Was it the aggressive and well funded decline-to-sign campaign? Or lack of organization on the part of proponents?
Initiative 75 would have allowed local governments to prohibit or limit oil and gas development in their towns. Initiative 78 would have established a 2,500-foot setback between oil and gas wells and inhabited structures. The Colorado Oil and Gas Commission estimated the two measures would have put about 90 percent of the state off-limits to oil and gas production.
Given the large role oil and gas plays in the state economy and the corporate interests at stake, it’s not a surprise that the initiative effort attracted opposition with deep pockets and a bully pulpit.
Gov. John Hickenlooper, whose support for oil and gas has been a frustration to environmentalists pretty much the entire time he’s been in office, opposed the measure. Back in 2014, he brokered a deal to have backers withdraw anti-fracking measures that likely had more than enough signatures to make the ballot.
But many environmentalists and advocates for local control felt burned by that deal, as the task force formed to look at oil and gas regulations didn’t do much to ease concerns about the impact of wells near homes and schools.
So why couldn’t they get enough signatures this year?
The Independent’s Kelsey Ray goes through the theories one by one.
Was it the decline-to-sign campaign? Opponents spent some $5 million on a print, TV and billboard campaign to discourage people from signing the petitions — they say it was just to inform voters — and volunteers reported being harassed and threatened.
“The disparity in money applied to this challenge was so huge that it’s a wonder that it was even close,” activist Dan Leftwich, an attorney in Boulder, told Ray. He said turning in more than 100,000 signatures was an accomplishment in itself given the level of opposition.
But political consultant Rick Ridder, who has worked on environmental campaigns, puts the decline-to-sign campaign at the bottom of the list of reasons. Instead, he blames lack of organizational capacity, time and money. Proponents got started way too late. They didn’t have the money for paid petition circulators, and volunteers made rookie mistakes in how petitions were notarized that led to thousands of signatures being discarded.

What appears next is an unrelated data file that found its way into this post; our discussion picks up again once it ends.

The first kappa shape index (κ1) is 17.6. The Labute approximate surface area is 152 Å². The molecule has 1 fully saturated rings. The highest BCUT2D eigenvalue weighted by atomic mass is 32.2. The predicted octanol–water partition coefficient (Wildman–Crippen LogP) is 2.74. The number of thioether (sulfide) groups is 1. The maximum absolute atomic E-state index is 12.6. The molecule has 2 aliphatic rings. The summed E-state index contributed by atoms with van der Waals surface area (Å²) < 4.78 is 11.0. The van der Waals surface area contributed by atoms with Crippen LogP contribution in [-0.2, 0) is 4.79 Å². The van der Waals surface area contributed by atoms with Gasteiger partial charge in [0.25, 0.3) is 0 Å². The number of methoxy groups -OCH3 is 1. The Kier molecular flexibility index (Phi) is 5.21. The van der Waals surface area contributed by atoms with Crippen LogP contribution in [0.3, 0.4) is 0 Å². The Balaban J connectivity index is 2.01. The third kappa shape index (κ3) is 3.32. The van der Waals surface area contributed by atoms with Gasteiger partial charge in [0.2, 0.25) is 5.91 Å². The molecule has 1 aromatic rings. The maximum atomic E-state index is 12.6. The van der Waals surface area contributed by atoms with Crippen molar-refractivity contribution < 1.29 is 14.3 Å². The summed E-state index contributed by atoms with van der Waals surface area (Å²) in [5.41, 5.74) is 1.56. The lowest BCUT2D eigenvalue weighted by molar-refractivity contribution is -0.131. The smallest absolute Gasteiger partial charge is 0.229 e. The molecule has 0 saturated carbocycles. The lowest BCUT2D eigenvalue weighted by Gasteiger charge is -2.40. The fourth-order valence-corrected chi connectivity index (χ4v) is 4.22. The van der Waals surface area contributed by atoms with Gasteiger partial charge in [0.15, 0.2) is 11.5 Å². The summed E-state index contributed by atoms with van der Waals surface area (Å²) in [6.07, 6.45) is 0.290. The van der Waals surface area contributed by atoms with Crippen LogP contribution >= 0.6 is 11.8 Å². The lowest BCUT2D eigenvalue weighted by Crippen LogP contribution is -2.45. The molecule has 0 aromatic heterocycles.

And while Sierra Club Rocky Mountain chapter, Greenpeace and Food and Water Watch all worked hard on the initiatives, other prominent environmental groups like Environment America, Western Resource Advocates, the Environmental Defense Fund and CREDO Action did not.
Those groups have large donor bases and large mailing lists, but proponents just didn’t seek out their support, Ray writes.
“Nobody asked me to support it,” said Doug Phelps, chairman of Environment America who’s also a well-known political donor.
Some groups didn’t want to put money into the signature-gathering process because early polling showed the measures were likely to lose anyway.
Rep. Jared Polis, a Boulder Democrat with a family fortune, had put his political clout and financial resources behind the 2014 effort, but he largely sat out this effort.
There’s been a lot of speculation that even environmentally minded Democrats didn’t really want the anti-fracking measures on the ballot in a presidential election year. Colorado is a swing state leaning blue, and fracking is an issue that divides Democrats. This was the wrong year, the thinking goes, to have a knock-down, drag-out fight on oil and gas.
But it might also have been the last year. Another measure that did make the ballot — Raise the Bar — will make it much harder to amend the state constitution in the future if it passes.